• Faster Approval: Because traditional channels require more checks and have more requirements, it usually takes considerably longer to find out if you’ll receive any cash at all. Conversely, you can sometimes find out on the same day if you’re approved when you explore alternative channels.
  • Quicker Cash: It can take weeks or months to get paid when you qualify for a loan, whereas non-traditional financing can put cash in your hands the same day.

How to Get Financing for Your Business Without a Bank

Creative financing is often the key to surviving a recession because traditional business financing channels tend to dry up when they’re needed the most. A few non-traditional funding sources are covered below.

Angel Investors

Angel investors are everyday people who put their own money into a business. Sometimes they do this because they believe in a company’s mission. Other times, they do so because they’re friends or family members of the business owner. They may also do so because they believe the idea will be successful. Investors in the TV show “Shark Tank” fit into this category.

A typical angel investment deal is just under $400,000, per the UNH Center for Venture Research. The terms will vary widely. For instance, friends and family may expect next to nothing in exchange for their cash, while outsiders may expect 30 percent of the company.

Venture Capital

Venture capitalists work in a similar fashion as angel investors. However, their primary goal is usually to make a quick and profitable exit from the company. Venture capitalists will sometimes pool their money together to fund a deal as well. It’s common for venture capital deals to involve giving up board seats too. In this respect, Shark Tank investors can sometimes be venture capitalists too. Businesses that don’t want to give up board seats or decision-making power may prefer venture debt funding instead.

A typical seed investment comes in just below $2 million, while early venture capital investments are around $6 million, per Statista.

SBA Loans and SBA Grants

The U.S. Small Business Administration (SBA) often comes up when discussing financing options. For clarification, the SBA does not provide grants for starting or expanding a business. SBA grants only apply to community organizations that promote entrepreneurship through counseling and training programs, according to the administration.

However, the SBA does guarantee loans made by commercial lenders. The organization agrees to repay 85 percent of a loan if the borrower defaults per the SBA. The intent is to help spur economic growth by encouraging lenders to offer cash to small businesses that might not otherwise qualify. Even still, a fair or good credit score is required, and there are additional expectations like time in business.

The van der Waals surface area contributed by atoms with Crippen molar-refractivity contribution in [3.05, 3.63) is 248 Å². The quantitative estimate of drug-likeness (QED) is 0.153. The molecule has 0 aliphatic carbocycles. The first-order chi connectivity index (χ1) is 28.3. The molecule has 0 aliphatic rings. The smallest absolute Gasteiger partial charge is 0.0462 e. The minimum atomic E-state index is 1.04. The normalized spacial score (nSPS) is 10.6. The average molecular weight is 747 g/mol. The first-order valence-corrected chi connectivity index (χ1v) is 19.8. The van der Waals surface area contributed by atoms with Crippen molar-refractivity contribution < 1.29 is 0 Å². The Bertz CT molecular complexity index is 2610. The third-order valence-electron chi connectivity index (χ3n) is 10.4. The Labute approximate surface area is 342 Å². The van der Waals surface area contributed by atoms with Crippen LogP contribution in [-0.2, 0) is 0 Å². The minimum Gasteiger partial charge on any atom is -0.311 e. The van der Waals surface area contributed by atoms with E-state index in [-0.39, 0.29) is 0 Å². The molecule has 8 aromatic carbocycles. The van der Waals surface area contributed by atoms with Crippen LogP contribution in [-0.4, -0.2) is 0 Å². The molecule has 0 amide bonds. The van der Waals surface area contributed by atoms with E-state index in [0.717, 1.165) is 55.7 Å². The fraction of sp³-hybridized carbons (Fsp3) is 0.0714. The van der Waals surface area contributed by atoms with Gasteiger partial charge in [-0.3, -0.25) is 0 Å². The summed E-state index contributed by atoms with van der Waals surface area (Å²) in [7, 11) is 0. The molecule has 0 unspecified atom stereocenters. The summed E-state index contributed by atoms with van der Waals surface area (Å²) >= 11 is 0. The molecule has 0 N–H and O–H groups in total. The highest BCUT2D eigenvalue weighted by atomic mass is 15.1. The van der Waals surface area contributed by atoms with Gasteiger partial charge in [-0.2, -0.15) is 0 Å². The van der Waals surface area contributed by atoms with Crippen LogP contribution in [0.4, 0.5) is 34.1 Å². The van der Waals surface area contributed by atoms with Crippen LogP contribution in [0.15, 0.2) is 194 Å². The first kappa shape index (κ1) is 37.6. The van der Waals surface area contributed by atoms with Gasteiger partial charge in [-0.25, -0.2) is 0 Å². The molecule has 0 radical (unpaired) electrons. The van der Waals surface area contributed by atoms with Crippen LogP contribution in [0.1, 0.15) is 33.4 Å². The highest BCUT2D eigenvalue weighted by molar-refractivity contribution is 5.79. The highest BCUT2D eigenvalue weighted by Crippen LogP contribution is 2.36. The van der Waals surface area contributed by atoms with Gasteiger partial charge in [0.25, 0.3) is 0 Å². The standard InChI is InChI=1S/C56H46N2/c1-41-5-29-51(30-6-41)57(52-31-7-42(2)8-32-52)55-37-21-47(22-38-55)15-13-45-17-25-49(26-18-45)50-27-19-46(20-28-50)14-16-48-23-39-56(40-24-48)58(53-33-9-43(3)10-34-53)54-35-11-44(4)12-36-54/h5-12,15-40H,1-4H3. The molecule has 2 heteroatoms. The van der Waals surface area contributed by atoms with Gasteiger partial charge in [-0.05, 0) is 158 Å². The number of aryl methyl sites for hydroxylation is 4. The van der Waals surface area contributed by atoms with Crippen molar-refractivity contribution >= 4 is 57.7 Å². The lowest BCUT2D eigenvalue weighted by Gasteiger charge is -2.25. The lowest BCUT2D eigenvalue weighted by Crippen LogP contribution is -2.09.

Peer-to-Peer (P2P) Lending

Although P2P lending options tend to be geared toward individuals rather than businesses, they may be a viable option for people who don’t mind securing funding in their own name. Terms vary widely because individuals are fronting the cash, but it’s generally easier to obtain funding this way compared to approaching a bank. Businesses will generally pay a bit more in interest and fees but aren’t required to give up any control of the company.

Invoice Factoring

Invoice factoring, offered by alternative lenders like Viva Factoring, provides businesses with a valuable financial assistance solution. By accelerating B2B invoice payments, companies can access immediate cash flow without loans or loss of control. This flexible option optimizes accounts receivable, overcoming cash flow challenges and enabling smooth operations and growth opportunities. With no long-term contracts or minimum volume requirements, invoice factoring is a cost-effective choice for spot financing. Experience improved cash flow and financial stability with Viva Factoring.

Boost Your Cash Flow with Help from Viva

If you’re looking for alternative financing options and think invoice factoring might work for you, Viva Capital can help. Request a complimentary quote to learn more or get started.

Greg DiDonna

About Greg DiDonna

Greg DiDonna, President and Partner of Viva Capital, is responsible for strategic planning and implementation of customer service, and business growth. Three-time award winner of Banker of the Year by Southwestern Business Development Finance Corporation

Comments are closed.